Ideally, romantic relationships, like partnerships, should be 50/50. But in reality, your significant other can’t give 50 per cent all of the time. FILE PHOTO
Ideally, romantic relationships, like partnerships, should be 50/50. But in reality, your significant other can’t give 50 per cent all of the time.
In healthy romantic relationships, the other partner usually steps in and takes up the slack, making compromises and sacrifices necessary to keep the relationship going.
Often, these sacrifices are small daily practices – such as picking up dirty laundry after the messier partner.
But sometimes they are life changing events, like moving to another country to be together, or turning down a job offer.
Seeing as relationships are largely about sacrifice and compromise, what are the limits? When is the sacrifice you are making too much? And which are the things that one shouldn’t give up in a relationship?
Love can be a wonderful experience which may come with a great temptation to merge your life with that of your love interest.
“We all hope for forever when we enter romantic relationships but you never know when you might need your own finances,” says Esther, 32. She draws from experience.
She closed down her two small businesses when she got married six years ago to look after the two children she and her husband had from previous relationships, and the one she was expecting.
Now she is stuck in an unhappy marriage, not because she wants to be, but because she needs to be. When she looks back, Esther sees that from the start, they were not equally invested in the net result. She figures that her husband must have felt threatened by her independence, and she went along because she didn’t want to fight about it.
“Before giving up your self-sufficiency, think: Does one of you want it more? At the end of the day, remember that your credit score is yours to live with,” she counsels.
It is hard to just toss out something that has been a huge part of your life but Julia, a financial analyst, did just that when she converted to her husband’s religious denomination two years ago because he demanded it. She was not comfortable with some of their religious beliefs, and felt like she was getting the short end of the stick.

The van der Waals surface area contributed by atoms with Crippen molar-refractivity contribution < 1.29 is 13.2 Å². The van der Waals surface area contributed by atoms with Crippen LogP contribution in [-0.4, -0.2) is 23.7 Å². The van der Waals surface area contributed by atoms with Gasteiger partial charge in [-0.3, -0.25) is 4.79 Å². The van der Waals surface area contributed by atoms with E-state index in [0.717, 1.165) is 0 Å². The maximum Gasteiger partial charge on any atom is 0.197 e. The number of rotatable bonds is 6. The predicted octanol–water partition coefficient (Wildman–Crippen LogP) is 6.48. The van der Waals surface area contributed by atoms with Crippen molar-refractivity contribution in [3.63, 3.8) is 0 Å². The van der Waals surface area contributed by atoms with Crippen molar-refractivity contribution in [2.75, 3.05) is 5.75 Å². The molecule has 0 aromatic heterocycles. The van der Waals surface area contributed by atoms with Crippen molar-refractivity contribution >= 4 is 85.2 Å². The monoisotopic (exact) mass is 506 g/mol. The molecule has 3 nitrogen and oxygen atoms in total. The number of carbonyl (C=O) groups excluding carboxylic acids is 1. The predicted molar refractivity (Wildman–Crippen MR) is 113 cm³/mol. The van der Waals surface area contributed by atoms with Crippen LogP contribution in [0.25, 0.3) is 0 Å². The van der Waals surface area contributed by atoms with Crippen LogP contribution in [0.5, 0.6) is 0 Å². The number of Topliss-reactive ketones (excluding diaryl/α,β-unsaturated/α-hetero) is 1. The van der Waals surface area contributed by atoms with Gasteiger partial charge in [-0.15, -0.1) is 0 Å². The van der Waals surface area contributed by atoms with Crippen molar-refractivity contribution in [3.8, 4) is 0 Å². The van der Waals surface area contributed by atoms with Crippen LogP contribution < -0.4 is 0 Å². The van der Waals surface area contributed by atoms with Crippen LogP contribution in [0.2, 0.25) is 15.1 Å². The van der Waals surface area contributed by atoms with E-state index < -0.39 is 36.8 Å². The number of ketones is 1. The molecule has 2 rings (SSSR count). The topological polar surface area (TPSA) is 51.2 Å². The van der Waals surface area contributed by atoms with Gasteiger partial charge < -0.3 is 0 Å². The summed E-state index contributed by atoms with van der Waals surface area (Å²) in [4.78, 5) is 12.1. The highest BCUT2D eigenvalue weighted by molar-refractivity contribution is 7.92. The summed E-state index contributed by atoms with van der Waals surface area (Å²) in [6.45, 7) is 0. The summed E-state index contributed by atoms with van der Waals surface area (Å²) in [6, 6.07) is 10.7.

“A compromise should be enough,” she says. “Aren’t there married couples who go to different churches or support different political leaders but live peacefully respecting each other’s faiths and beliefs?” she asks.
When it comes to religion and other social issues, compromise seems like a more practical solution. But Esther Kutswa, a personal life coach, says that if your personal beliefs are in stark contrast with those of your love interest, you may want to consider rethinking the whole relationship.
For the larger part of 23 years, Hilda, a mother of four, has felt like an accessory to her husband. She set out to be a nurse but because of the late hours that come with the job, her husband felt that a business would allow her more hours with her family.
True, there are dreams that are too far-fetched or ones that we have to put on hold to grow in other areas of our lives, but it’s also a fact that our dreams and ambitions often define our happiness. Because of giving these up, Hilda has gone through her marriage feeling inauthentic – like she hasn’t been true to herself and to the man she married. This feeling sometimes becomes anger and resentment, eventually boiling over and negatively affecting the relationship anyway.
How can one know whether giving up that dream is an unhealthy sacrifice? “Ask yourself, why are you doing it? Is it to make him happy or to avoid conflict? If you answer yes to any of these, you will be less satisfied in your relationship, “says Esther Kutswa.
Four years ago, Adera, then 25, was torn between love and family. Her family was against an older man she was dating and even when her father refused a traditional wedding, she went ahead and moved in with him anyway. “There must have been some truth in the saying that says something to the effect that a mother knows best,” she says in retrospect.
She adds that had she paused to listen to why her family were concerned, she would have saved herself months of emotional and physical abuse, which they had probably seen coming. “I felt that if he’d loved me enough, he’d have tried to prove to my family that he was best for me rather than run. For this, I spent the larger part of our time together hating him for making me lose the most important things in life,” she says.
No one should have to sacrifice family for a relationship as family is who you run to when your relationship hits the rocks. Also, it’s true that true love is hard to find. The secret, when faced with such a dilemma, is figuring out whether your family is against the relationship for their own personal purposes or for your own good. Use common sense combined with instinct.
Statements to think about before making a big sacrifice for love
1.He would make a similar sacrifice for you.
2.You want the outcome of this sacrifice as much as he does.
3. You do not feel pressured at all.
4. This sacrifice will be helpful.
5. There’s reciprocation of sacrifices in your relationship.
6.The sacrifice will make your lives easier.
7. Your instincts tell you that you are doing the right thing.
If you answer ‘No’ to most of these statements, then the sacrifice you make may be counter-productive because you are likely to end up feeling less satisfied with the relationship in the long run.